PRM: I’ll base my response on comments I get back from readers and not on sales numbers. Brethren Press is a small press that can’t get into the large distribution networks, so I’m not anticipating mega-sales.
The book has had a wonderful reception so far by seagoing cowboys and their families, as well as members of the Church of the Brethren who share this history. Heifer International staff are excited to have this part of their history told.
One of my main goals in getting the book published was to offer a way for families of seagoing cowboys to be able to honor the service of their loved ones and share the story with succeeding generations. From the responses I’m getting, I’ve hit the mark on that one! It’s very humbling and rewarding at the same time to receive their notes of appreciation.
The mission of Heifer International, [link] includes training and the expectation of a pay-it-forward commitment from recipients. How are the principles of the current organization rooted in the original Heifer Project?
PRM: The intention of the original Heifer Project Committee and the Brethren Service Committee under which it served until incorporation in 1953, was to provide help to the neediest of farmers without regard to race, religion, or nationality. Heifer International continues to operate in that vein. And they operate on the basis of their “Twelve Cornerstones,” where each community that receives Heifer’s assistance receives training in values such as accountability, sharing and caring, gender and family focus, improved animal management, sustainability and self-reliance, etc. But the main cornerstone that makes Heifer so special and in tune with the original program is “Passing on the Gift.” To participate in the program, recipients pledge to pass on the first female offspring of their animal to another family. This gives the original receiver the dignity of becoming a giver and expands exponentially the outreach of the program. The “Pass On” ceremonies pictured on Heifer’s website are very moving.
Please tell readers about your current projects?
PRM: Always too many to get them all done! I have a Seagoing Cowboys website that I’ve recently revamped and write a regular twice-monthly blog on it about seagoing cowboy history. I’m currently working with Heifer International as a historical consultant, researching a book project on the shipments they made to Germany throughout the decade of the 1950s, helping Germany in their recovery from World War II. A writer in Germany is working on that end to find the recipients with the information I’m feeding him, document their stories, and write the book.
Outside of my work with Heifer, I’m independently working on a book about the first decade of the Heifer Project, which I’d love to have ready by Heifer’s 75th anniversary in 2019, but I have my doubts I’ll make that deadline. I’m also working on a book for adults about the seagoing cowboy history, and would like to do a middle grade nonfiction book on this topic, as well. I have another historical fiction picture book manuscript drafted related to the shipments to Germany in the 1950s, which I’m ready to start submitting. And my novel will beckon to me at some point to try again. Not to mention several other picture book manuscripts waiting for attention.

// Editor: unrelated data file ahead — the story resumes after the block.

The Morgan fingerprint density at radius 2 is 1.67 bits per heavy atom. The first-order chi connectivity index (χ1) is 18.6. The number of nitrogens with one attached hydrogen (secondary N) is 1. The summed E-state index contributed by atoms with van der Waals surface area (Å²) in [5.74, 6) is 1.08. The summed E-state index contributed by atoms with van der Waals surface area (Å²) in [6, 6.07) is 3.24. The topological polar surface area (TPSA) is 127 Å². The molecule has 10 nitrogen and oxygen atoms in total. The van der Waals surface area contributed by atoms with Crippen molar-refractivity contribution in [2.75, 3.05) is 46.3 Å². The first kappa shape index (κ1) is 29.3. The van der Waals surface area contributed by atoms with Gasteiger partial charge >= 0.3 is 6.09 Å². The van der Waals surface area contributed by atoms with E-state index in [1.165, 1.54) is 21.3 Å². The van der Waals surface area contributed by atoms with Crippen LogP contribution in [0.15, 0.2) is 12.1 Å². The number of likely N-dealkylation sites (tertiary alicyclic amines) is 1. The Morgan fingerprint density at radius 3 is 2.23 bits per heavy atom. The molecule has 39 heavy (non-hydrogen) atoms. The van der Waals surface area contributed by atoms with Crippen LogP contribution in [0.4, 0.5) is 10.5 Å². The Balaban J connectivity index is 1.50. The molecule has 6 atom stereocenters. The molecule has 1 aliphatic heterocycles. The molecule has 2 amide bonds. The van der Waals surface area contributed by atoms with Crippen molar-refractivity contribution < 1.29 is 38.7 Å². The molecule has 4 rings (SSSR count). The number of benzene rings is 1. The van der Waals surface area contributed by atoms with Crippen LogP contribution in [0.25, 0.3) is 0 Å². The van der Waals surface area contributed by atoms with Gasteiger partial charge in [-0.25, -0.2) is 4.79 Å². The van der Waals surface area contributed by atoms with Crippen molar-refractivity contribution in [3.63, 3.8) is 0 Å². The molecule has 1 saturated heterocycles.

You indicated a lifelong “itch” to write, and that you’ve now found your way to embrace your writing self and find outlets to share it with readers. Do you have any advice for others who have felt (or are just now feeling) that itch to write?
PRM: If the itch is for writing for children, I’d say join SCBWI, the Society for Children’s Book Writers and Illustrators. That was one of the best things I ever did. It’s where I found my wonderful critique group, and where I’ve been able to participate in conferences to learn from other authors, editors, agents, and publishing professionals. Without the conferences and my wonderful writers group, The TaleBlazers, I wouldn’t be where I am today.
Thank you, Peggy. It’s been delightful to virtually meet you here and learn more about your own voyage to sharing these amazing stories.
I urge readers to request this book at your library or independent bookstore. Share the story on social media and help others learn about it. When the problems of the world loom so overwhelming that hopelessness rears its head, books like this one remind us that problems are solved one person at a time.
For more about the early days of this organization, check out another picture book from Brethern Press, FAITH, THE COW, written by Susan Bame Hoover and illustrated by Maggie Sykora.